Some Notes on the Extent of New York City's Involvement in the Underground Railroad

By J, A. | Afro-Americans in New York Life and History, July 2005 | Go to article overview

Some Notes on the Extent of New York City's Involvement in the Underground Railroad


J, A., Afro-Americans in New York Life and History


INTRODUCTION: WHAT WAS THE UNDERGROUND RAILROAD?

The Underground Railroad was part of a larger effort to undo an unconscionable, immoral act perpetrated against humanity, in the form of chattel slavery. It was a crucial driving force in the abolitionist movement, drawing the country more and more into the abyss of civil war and the eventual collapse of of the institution of slavery. As part of that larger effort the Underground Railroad can be seen as having been:

1. Flight from bondage

2. The theft of self in face of unjust laws

3. Black and white in defiance of the law to rescue the enslaved

4. Humanity joined together against inhumanity

5. Challenge to American doctrines: a) freedom b) equality c) justice

6. Abolitionism, abolitionist, and the law

7. Slavery, enslaved, and the slave owner

8. Ongoing struggle for total freedom in USA

9. The fight against depersonalization & dehumanization

10. A moral challenge to an immoral mindset

11. An added thread to an unfinished journey of human freedom: Quilting of the American Dream - Freedom!

12 An ongoing lesson in the evolution of American freedom, and the role of African Americans and their friends of freedom in that evolutionary process

In that larger picture, the Underground Railroad was in response to an American paradox at the beginning of the country's history, when the founding fathers moved to enslave the African while extending the fruits of freedom to white indentured servants. One response from those totally denied freedom was the elaborate network of clandestine cells across the northern tier of the country that assisted scores of fugitive slaves to freedom. This monumental effort was in direct defiance of the Constitution into which slavery had been written, and federal edits such as the initial Fugitive Slave law of 1793. Defiance intensified with the passage of the Fugitive Slave Act of 1850.

The story to be told of the Underground Railroad is that it was a moral challenge posed to a nation that had lost its moral compass; and around which rallied morally committed individuals whose own freedom was not worth much so long as others were enslaved. In the words of one writer, "the Underground Railroad was not a route, but a network; not an organization, but a conspiracy of thousands of people banded together for the deliberate purpose of depriving their southern neighbors of their property (in defiance of the law). It was like a ferment beneath the surface of southern society, and was at the core of the country's moral dilemma."(1) The underground movement was such a formidable force "it called forth [that] ignominious fugitive slave law" and eventually "brought on the Civil War" and the destruction of slavery.(2)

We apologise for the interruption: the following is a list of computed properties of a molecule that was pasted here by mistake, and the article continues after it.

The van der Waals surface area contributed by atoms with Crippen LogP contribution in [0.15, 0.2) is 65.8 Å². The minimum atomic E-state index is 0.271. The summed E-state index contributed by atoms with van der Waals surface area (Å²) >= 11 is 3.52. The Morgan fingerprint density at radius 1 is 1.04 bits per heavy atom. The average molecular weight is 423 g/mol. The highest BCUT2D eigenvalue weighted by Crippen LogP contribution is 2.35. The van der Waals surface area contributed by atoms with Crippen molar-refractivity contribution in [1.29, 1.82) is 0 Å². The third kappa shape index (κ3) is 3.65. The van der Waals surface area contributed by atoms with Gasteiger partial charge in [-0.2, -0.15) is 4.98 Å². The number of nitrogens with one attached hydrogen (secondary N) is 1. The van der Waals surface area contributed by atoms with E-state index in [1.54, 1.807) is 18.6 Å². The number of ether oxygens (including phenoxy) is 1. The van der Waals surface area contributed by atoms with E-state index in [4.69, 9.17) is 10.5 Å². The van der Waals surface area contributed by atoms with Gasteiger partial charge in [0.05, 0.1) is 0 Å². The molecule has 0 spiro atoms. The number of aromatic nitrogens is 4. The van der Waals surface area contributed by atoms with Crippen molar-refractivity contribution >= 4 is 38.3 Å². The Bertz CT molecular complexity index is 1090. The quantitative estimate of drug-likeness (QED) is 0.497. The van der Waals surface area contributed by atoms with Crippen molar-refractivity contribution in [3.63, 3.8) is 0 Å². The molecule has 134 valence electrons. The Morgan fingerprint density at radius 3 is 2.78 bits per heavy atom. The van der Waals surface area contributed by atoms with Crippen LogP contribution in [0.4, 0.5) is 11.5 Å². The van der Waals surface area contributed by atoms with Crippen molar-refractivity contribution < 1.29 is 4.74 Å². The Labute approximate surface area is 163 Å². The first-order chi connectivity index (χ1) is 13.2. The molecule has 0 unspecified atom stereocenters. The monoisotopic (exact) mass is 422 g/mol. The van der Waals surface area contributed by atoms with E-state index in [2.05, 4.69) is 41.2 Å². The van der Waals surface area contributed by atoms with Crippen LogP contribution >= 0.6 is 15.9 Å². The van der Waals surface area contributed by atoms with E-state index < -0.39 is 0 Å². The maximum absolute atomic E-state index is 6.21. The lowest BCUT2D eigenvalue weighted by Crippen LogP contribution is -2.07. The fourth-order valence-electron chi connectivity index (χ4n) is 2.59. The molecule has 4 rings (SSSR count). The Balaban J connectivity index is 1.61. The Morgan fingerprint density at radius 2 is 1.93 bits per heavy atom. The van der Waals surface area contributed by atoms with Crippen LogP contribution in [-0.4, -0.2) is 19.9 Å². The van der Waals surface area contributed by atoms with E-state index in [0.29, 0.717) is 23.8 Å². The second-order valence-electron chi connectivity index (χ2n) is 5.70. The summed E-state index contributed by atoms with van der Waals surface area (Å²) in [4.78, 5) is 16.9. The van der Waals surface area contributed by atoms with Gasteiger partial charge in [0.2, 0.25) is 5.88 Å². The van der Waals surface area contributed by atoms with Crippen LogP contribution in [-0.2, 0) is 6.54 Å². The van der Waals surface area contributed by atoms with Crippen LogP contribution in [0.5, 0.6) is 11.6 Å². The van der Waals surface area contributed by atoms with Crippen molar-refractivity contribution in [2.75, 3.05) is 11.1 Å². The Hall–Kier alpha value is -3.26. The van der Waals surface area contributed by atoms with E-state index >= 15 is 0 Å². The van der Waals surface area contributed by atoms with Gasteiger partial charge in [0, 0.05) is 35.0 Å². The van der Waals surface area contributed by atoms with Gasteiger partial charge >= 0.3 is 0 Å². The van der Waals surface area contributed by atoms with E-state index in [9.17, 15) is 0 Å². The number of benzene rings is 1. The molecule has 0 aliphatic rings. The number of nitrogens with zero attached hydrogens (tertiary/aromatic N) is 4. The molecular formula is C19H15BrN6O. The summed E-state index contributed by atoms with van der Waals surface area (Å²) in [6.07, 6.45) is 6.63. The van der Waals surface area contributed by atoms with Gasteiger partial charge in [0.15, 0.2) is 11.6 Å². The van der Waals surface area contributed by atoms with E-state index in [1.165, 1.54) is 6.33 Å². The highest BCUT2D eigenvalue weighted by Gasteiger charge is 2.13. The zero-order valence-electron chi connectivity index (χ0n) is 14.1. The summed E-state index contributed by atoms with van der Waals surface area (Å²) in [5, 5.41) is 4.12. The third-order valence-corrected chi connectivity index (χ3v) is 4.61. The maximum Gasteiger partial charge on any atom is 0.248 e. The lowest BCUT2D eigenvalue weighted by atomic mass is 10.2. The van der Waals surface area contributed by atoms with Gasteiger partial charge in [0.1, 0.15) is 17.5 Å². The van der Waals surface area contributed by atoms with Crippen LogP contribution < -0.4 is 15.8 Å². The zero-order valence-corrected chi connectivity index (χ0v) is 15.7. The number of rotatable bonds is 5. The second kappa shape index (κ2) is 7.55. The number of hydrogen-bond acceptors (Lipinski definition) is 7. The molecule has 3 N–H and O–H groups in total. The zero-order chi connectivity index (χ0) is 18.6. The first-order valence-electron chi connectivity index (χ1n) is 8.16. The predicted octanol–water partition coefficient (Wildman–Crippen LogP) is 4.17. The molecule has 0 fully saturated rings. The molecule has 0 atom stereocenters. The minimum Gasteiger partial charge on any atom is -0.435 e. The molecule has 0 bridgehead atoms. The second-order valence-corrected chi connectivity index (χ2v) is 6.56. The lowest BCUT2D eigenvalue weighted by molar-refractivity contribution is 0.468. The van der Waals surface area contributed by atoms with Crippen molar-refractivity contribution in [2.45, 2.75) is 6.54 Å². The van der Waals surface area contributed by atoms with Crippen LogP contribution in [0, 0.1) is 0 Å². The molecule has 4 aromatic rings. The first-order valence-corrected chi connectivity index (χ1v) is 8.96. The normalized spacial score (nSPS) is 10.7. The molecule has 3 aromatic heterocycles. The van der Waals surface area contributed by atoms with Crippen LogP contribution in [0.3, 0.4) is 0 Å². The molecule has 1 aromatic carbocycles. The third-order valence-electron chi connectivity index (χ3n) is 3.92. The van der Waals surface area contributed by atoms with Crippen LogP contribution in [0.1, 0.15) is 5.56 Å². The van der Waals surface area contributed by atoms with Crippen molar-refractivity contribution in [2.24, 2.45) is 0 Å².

NEW YORK CITY'S HISTORICAL PRECEDENT

New York City's involvement in the Underground Railroad was quite extensive, and took its precedent from flight and rebellion of the enslaved prior to the antebellum period. In their own way, pre-ante-bellum enslaved Africans fashioned a clandestine system of flight and refuge from their bondage, first under the Dutch and the British, then under the Americans after the Revolutionary War. This was part of a tradition of resistance to enslavement by Africans, beginning as captives in Africa and on the high seas, and as human chattel in the City of New York. Both the Slave Rebellion of 1712 and the "Negro Plot" of 1741 exemplify the strength of that tradition, and the extent and risks the enslaved were willing to take to regain a lost freedom.

Early evidence for the kind of support afforded fugitives on the Underground Railroad during the antebellum period, can be seen with the establishment of the New York Manumission Society in 1785. From its inception, the Society worked in tandem with the black community in the city. Between 1785 and 1849 it was "the primary local institution responsible for prosecuting kidnappers, disseminating information on the legal rights of blacks, and protecting the city's black children, who were a frequent target of kidnapping. …

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Some Notes on the Extent of New York City's Involvement in the Underground Railroad
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